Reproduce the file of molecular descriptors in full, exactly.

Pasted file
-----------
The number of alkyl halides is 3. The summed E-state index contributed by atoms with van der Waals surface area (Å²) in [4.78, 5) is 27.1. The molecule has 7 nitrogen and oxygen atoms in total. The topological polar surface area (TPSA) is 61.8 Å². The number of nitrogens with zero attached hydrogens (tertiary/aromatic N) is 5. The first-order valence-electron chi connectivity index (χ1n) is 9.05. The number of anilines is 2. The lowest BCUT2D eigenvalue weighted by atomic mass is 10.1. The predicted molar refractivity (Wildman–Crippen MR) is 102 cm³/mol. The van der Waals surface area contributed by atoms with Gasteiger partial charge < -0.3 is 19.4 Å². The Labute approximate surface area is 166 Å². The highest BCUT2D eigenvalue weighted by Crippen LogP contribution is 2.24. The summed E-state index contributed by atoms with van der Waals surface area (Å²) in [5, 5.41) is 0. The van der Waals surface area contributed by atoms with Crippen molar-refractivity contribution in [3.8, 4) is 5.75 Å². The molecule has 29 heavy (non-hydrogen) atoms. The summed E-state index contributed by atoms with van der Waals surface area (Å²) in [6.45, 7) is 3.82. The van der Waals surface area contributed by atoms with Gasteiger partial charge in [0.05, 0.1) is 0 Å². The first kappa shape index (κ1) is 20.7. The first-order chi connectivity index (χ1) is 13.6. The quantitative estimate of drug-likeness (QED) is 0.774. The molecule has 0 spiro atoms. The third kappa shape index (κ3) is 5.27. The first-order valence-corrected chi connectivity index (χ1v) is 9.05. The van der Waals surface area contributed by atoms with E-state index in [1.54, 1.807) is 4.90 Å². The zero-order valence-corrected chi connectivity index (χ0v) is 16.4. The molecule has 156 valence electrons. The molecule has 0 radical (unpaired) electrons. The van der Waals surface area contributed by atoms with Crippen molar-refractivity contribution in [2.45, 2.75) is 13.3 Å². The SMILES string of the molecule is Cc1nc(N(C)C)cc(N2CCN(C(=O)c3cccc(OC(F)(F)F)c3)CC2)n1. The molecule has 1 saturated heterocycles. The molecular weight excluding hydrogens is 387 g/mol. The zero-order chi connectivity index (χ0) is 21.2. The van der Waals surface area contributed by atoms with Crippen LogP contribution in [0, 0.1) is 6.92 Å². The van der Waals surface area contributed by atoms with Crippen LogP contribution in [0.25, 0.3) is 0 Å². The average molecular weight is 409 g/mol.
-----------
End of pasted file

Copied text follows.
The number of alkyl halides is 3. The summed E-state index contributed by atoms with van der Waals surface area (Å²) in [4.78, 5) is 27.1. The molecule has 7 nitrogen and oxygen atoms in total. The topological polar surface area (TPSA) is 61.8 Å². The number of nitrogens with zero attached hydrogens (tertiary/aromatic N) is 5. The first-order valence-electron chi connectivity index (χ1n) is 9.05. The number of anilines is 2. The lowest BCUT2D eigenvalue weighted by atomic mass is 10.1. The predicted molar refractivity (Wildman–Crippen MR) is 102 cm³/mol. The van der Waals surface area contributed by atoms with Gasteiger partial charge < -0.3 is 19.4 Å². The Labute approximate surface area is 166 Å². The highest BCUT2D eigenvalue weighted by Crippen LogP contribution is 2.24. The summed E-state index contributed by atoms with van der Waals surface area (Å²) in [5, 5.41) is 0. The van der Waals surface area contributed by atoms with Crippen molar-refractivity contribution in [3.8, 4) is 5.75 Å². The molecule has 29 heavy (non-hydrogen) atoms. The summed E-state index contributed by atoms with van der Waals surface area (Å²) in [6.45, 7) is 3.82. The van der Waals surface area contributed by atoms with Gasteiger partial charge in [0.05, 0.1) is 0 Å². The first kappa shape index (κ1) is 20.7. The first-order chi connectivity index (χ1) is 13.6. The quantitative estimate of drug-likeness (QED) is 0.774. The molecule has 0 spiro atoms. The third kappa shape index (κ3) is 5.27. The first-order valence-corrected chi connectivity index (χ1v) is 9.05. The van der Waals surface area contributed by atoms with E-state index in [1.54, 1.807) is 4.90 Å². The zero-order valence-corrected chi connectivity index (χ0v) is 16.4. The molecule has 156 valence electrons. The molecule has 0 radical (unpaired) electrons. The van der Waals surface area contributed by atoms with Crippen molar-refractivity contribution in [2.45, 2.75) is 13.3 Å². The SMILES string of the molecule is Cc1nc(N(C)C)cc(N2CCN(C(=O)c3cccc(OC(F)(F)F)c3)CC2)n1. The molecule has 1 saturated heterocycles. The molecular weight excluding hydrogens is 387 g/mol. The zero-order chi connectivity index (χ0) is 21.2. The van der Waals surface area contributed by atoms with Crippen LogP contribution in [0, 0.1) is 6.92 Å². The van der Waals surface area contributed by atoms with Crippen LogP contribution in [0.25, 0.3) is 0 Å². The average molecular weight is 409 g/mol.